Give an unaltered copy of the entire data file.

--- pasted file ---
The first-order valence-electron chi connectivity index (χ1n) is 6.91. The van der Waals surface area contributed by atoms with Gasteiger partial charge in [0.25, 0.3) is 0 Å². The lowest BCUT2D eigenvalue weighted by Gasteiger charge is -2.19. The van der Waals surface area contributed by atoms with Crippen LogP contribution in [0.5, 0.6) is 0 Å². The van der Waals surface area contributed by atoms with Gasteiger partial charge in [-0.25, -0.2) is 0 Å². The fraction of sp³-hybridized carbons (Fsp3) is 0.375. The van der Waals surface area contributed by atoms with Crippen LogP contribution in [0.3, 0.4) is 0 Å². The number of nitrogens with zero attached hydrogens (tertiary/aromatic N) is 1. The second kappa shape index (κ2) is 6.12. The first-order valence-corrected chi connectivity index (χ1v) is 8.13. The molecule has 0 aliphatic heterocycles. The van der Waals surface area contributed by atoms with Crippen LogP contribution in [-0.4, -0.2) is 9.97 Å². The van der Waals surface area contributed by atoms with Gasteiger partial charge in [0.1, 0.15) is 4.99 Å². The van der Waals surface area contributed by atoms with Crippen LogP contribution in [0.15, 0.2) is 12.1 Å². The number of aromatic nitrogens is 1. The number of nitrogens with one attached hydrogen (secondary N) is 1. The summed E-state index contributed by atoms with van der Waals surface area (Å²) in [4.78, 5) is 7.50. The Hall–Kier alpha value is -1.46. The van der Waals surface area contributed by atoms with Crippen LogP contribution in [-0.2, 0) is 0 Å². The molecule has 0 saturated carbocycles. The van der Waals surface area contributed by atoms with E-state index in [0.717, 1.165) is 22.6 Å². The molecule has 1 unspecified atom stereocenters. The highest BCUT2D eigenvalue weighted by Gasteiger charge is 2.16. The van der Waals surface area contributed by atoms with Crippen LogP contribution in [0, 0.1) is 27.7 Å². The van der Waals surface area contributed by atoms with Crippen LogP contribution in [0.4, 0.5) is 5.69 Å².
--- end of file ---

The first-order valence-electron chi connectivity index (χ1n) is 6.91. The van der Waals surface area contributed by atoms with Gasteiger partial charge in [0.25, 0.3) is 0 Å². The lowest BCUT2D eigenvalue weighted by Gasteiger charge is -2.19. The van der Waals surface area contributed by atoms with Crippen LogP contribution in [0.5, 0.6) is 0 Å². The van der Waals surface area contributed by atoms with Gasteiger partial charge in [-0.25, -0.2) is 0 Å². The fraction of sp³-hybridized carbons (Fsp3) is 0.375. The van der Waals surface area contributed by atoms with Crippen LogP contribution in [0.3, 0.4) is 0 Å². The number of nitrogens with zero attached hydrogens (tertiary/aromatic N) is 1. The second kappa shape index (κ2) is 6.12. The first-order valence-corrected chi connectivity index (χ1v) is 8.13. The molecule has 0 aliphatic heterocycles. The van der Waals surface area contributed by atoms with Crippen LogP contribution in [-0.4, -0.2) is 9.97 Å². The van der Waals surface area contributed by atoms with Gasteiger partial charge in [0.1, 0.15) is 4.99 Å². The van der Waals surface area contributed by atoms with Crippen LogP contribution in [0.15, 0.2) is 12.1 Å². The number of aromatic nitrogens is 1. The number of nitrogens with one attached hydrogen (secondary N) is 1. The summed E-state index contributed by atoms with van der Waals surface area (Å²) in [4.78, 5) is 7.50. The Hall–Kier alpha value is -1.46. The van der Waals surface area contributed by atoms with Crippen LogP contribution in [-0.2, 0) is 0 Å². The molecule has 0 saturated carbocycles. The van der Waals surface area contributed by atoms with E-state index in [0.717, 1.165) is 22.6 Å². The molecule has 1 unspecified atom stereocenters. The highest BCUT2D eigenvalue weighted by Gasteiger charge is 2.16. The van der Waals surface area contributed by atoms with Crippen LogP contribution in [0, 0.1) is 27.7 Å². The van der Waals surface area contributed by atoms with Crippen LogP contribution in [0.4, 0.5) is 5.69 Å².